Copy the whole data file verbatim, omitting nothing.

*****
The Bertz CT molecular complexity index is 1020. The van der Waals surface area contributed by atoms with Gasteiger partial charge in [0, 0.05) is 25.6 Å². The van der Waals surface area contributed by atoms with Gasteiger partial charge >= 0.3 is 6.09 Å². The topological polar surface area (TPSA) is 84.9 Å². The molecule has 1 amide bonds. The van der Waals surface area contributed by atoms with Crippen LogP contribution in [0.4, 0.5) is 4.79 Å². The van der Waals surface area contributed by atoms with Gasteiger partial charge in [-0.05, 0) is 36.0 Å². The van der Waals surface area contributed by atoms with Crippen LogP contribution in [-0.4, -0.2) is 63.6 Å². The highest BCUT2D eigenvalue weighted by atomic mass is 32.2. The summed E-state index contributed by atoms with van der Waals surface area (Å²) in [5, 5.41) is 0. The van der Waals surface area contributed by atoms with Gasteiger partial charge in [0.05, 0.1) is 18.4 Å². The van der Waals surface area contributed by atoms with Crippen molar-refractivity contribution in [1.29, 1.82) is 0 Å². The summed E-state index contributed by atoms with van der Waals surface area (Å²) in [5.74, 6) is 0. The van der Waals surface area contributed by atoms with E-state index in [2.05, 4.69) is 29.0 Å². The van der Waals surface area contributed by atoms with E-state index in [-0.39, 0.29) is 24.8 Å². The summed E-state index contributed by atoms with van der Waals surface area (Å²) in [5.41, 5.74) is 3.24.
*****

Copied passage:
The Bertz CT molecular complexity index is 1020. The van der Waals surface area contributed by atoms with Gasteiger partial charge in [0, 0.05) is 25.6 Å². The van der Waals surface area contributed by atoms with Gasteiger partial charge >= 0.3 is 6.09 Å². The topological polar surface area (TPSA) is 84.9 Å². The molecule has 1 amide bonds. The van der Waals surface area contributed by atoms with Crippen LogP contribution in [0.4, 0.5) is 4.79 Å². The van der Waals surface area contributed by atoms with Gasteiger partial charge in [-0.05, 0) is 36.0 Å². The van der Waals surface area contributed by atoms with Crippen LogP contribution in [-0.4, -0.2) is 63.6 Å². The highest BCUT2D eigenvalue weighted by atomic mass is 32.2. The summed E-state index contributed by atoms with van der Waals surface area (Å²) in [5, 5.41) is 0. The van der Waals surface area contributed by atoms with Gasteiger partial charge in [0.05, 0.1) is 18.4 Å². The van der Waals surface area contributed by atoms with Crippen molar-refractivity contribution in [1.29, 1.82) is 0 Å². The summed E-state index contributed by atoms with van der Waals surface area (Å²) in [5.74, 6) is 0. The van der Waals surface area contributed by atoms with E-state index in [2.05, 4.69) is 29.0 Å². The van der Waals surface area contributed by atoms with E-state index in [-0.39, 0.29) is 24.8 Å². The summed E-state index contributed by atoms with van der Waals surface area (Å²) in [5.41, 5.74) is 3.24.